• To stay scrappy, think in deliverables. Begin with the end in mind. Don’t overplan, overanalyze, or over-research. Maintain an action-bias. Take risks and responsibility. Do things yourself. Take initiative. Have autonomy and ownership. There are no right answers. Decide. Test, test, test. Learn and iterate rapidly.

Most of my years at Hopin have been working at the intersection of go-to-market (esp. marketing) and product teams. This was a whole new world to me, but being a newcomer, here’s what I wish I knew starting out.

Marketing and Product alignment is critical.

I’m going to upset a few marketing folks here so let me caveat this by saying every company is different, but I firmly believe Marketing is a support function to Product. Marketing is here to beat the drum of Product in your market. Everything Marketing does, should be to the benefit of, and in coordination with, Product.

  • In the same breath, Marketing and Product are a beautiful partnership, egalitarian and full of growth, processes, and passion. If one dominates or disconnects from the other, it’s the business that suffers. Put another way, Marketing and Product are two ends of a barbell — if one plate falls off, the other one throws the business off kilter.

If Marketing is a support function of Product, then what are marketers supposed to do?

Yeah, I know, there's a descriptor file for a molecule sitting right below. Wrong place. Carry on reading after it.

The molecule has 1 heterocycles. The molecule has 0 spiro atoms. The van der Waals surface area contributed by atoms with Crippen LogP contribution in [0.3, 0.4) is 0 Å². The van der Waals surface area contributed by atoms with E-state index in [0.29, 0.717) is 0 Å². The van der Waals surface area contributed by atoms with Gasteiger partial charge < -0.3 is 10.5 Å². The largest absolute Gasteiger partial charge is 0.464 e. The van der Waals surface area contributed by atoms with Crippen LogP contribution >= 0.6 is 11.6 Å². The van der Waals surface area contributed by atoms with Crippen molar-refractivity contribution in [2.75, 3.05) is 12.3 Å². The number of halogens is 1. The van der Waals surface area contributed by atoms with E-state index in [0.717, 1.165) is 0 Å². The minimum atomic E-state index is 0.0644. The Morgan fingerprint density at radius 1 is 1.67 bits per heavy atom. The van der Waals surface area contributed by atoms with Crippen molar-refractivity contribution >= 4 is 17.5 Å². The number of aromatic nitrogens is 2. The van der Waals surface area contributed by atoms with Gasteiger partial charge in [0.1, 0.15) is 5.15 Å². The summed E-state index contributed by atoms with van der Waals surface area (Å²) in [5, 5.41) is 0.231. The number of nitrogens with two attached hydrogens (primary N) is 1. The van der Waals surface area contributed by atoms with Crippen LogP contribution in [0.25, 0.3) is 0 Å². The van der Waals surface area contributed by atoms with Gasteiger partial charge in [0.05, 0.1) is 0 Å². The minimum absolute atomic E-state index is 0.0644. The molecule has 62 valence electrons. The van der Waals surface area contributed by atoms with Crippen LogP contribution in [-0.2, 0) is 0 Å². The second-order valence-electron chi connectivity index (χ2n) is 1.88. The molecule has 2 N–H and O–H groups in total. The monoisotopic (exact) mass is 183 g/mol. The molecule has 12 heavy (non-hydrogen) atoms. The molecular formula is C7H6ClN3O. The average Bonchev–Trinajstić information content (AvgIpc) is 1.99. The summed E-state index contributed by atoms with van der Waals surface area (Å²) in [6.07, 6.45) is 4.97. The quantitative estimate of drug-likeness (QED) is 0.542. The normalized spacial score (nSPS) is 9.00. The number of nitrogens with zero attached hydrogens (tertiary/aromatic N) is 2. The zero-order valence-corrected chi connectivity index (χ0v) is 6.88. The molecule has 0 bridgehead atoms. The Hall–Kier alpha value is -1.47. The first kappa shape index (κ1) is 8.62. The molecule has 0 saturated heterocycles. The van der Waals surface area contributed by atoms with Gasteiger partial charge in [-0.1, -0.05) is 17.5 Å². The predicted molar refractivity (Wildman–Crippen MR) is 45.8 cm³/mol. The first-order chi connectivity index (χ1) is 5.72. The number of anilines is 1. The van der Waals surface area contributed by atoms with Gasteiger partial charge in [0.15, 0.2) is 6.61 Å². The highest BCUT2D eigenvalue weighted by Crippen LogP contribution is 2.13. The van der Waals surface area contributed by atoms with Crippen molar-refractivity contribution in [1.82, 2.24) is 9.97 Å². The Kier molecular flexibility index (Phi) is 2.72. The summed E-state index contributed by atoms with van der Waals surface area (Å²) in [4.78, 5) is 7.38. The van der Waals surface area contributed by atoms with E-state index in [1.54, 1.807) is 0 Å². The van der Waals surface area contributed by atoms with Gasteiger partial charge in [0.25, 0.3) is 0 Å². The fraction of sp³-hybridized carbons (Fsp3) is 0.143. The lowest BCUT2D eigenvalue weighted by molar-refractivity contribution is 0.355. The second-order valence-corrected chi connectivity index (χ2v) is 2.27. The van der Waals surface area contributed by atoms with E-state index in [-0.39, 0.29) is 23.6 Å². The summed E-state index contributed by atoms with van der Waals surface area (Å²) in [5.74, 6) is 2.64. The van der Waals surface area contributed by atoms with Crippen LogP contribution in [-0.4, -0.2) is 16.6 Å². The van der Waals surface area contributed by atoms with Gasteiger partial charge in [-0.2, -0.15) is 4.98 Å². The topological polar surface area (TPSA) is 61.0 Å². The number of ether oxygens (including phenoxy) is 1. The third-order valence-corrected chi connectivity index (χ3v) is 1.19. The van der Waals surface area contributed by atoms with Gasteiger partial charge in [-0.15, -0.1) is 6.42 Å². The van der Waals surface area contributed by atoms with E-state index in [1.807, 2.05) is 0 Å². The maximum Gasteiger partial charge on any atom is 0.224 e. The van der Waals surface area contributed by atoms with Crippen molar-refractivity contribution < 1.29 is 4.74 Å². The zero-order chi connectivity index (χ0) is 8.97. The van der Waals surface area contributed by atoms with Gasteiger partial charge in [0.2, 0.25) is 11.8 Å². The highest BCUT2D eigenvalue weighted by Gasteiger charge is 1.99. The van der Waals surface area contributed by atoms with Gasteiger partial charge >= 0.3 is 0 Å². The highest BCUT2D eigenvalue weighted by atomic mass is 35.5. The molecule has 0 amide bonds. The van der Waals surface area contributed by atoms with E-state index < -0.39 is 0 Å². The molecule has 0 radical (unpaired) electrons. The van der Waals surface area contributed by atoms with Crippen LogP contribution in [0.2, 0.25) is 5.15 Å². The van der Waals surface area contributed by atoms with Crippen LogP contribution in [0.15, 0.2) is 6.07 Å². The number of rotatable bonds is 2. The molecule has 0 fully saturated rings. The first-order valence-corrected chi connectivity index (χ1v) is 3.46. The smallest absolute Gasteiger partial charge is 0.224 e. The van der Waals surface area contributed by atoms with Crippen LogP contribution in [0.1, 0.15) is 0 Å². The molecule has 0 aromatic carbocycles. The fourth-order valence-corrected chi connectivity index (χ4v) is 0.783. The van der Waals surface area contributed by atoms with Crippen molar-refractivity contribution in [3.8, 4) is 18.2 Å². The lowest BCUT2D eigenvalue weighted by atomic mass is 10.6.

Raj Sarkar, who worked as a product marketing manager (PMM) at Google, led marketing at Atlassian, and now serves as CMO at 1Password, wrote about one approach to marketing-led growth called “Outbound Fury.”

Outbound Fury had a huge role to play towards the success of well-known SaaS products like Slack, Dropbox, Trello, Confluence, and Intercom.

As your startup scales, try to maintain an “Outbound Fury” approach to marketing. The bigger the marketing team gets, the harder it is to execute.

Definition of Outbound Fury

In short, Sarkar recommends brands opt for regular, frequent, small marketing efforts over occasional, large, expensive, marketing efforts. Not only does this greatly reduce your marketing spend, it also forces the marketing team to be more creative, more generalist.